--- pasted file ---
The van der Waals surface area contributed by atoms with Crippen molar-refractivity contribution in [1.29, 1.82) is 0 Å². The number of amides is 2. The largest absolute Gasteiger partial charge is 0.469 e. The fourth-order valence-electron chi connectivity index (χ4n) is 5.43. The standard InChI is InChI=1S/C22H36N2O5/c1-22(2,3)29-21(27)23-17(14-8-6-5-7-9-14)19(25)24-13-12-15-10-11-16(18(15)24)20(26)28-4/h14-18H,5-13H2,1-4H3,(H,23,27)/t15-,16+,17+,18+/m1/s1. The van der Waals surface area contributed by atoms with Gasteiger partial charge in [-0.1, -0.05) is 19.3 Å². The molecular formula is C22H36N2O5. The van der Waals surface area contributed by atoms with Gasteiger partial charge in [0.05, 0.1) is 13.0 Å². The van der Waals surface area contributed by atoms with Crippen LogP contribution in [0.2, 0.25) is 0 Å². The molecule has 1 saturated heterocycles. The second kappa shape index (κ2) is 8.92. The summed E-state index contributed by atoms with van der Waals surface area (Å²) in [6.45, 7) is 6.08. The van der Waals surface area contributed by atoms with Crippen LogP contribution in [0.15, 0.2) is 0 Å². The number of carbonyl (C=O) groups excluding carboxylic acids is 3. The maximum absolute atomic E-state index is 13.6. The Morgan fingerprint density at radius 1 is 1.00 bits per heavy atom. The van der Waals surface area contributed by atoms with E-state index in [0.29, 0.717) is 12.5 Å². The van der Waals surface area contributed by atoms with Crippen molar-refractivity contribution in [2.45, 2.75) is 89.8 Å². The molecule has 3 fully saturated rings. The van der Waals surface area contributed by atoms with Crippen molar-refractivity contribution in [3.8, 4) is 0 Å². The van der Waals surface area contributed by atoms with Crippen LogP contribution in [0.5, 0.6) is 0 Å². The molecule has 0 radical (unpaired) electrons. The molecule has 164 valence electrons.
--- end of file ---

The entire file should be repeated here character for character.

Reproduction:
The van der Waals surface area contributed by atoms with Crippen molar-refractivity contribution in [1.29, 1.82) is 0 Å². The number of amides is 2. The largest absolute Gasteiger partial charge is 0.469 e. The fourth-order valence-electron chi connectivity index (χ4n) is 5.43. The standard InChI is InChI=1S/C22H36N2O5/c1-22(2,3)29-21(27)23-17(14-8-6-5-7-9-14)19(25)24-13-12-15-10-11-16(18(15)24)20(26)28-4/h14-18H,5-13H2,1-4H3,(H,23,27)/t15-,16+,17+,18+/m1/s1. The van der Waals surface area contributed by atoms with Gasteiger partial charge in [-0.1, -0.05) is 19.3 Å². The molecular formula is C22H36N2O5. The van der Waals surface area contributed by atoms with Gasteiger partial charge in [0.05, 0.1) is 13.0 Å². The van der Waals surface area contributed by atoms with Crippen LogP contribution in [0.2, 0.25) is 0 Å². The molecule has 1 saturated heterocycles. The second kappa shape index (κ2) is 8.92. The summed E-state index contributed by atoms with van der Waals surface area (Å²) in [6.45, 7) is 6.08. The van der Waals surface area contributed by atoms with Crippen LogP contribution in [0.15, 0.2) is 0 Å². The number of carbonyl (C=O) groups excluding carboxylic acids is 3. The maximum absolute atomic E-state index is 13.6. The Morgan fingerprint density at radius 1 is 1.00 bits per heavy atom. The van der Waals surface area contributed by atoms with E-state index in [0.29, 0.717) is 12.5 Å². The van der Waals surface area contributed by atoms with Crippen molar-refractivity contribution in [2.45, 2.75) is 89.8 Å². The molecule has 3 fully saturated rings. The van der Waals surface area contributed by atoms with Crippen molar-refractivity contribution in [3.8, 4) is 0 Å². The van der Waals surface area contributed by atoms with Crippen LogP contribution in [0.5, 0.6) is 0 Å². The molecule has 0 radical (unpaired) electrons. The molecule has 164 valence electrons.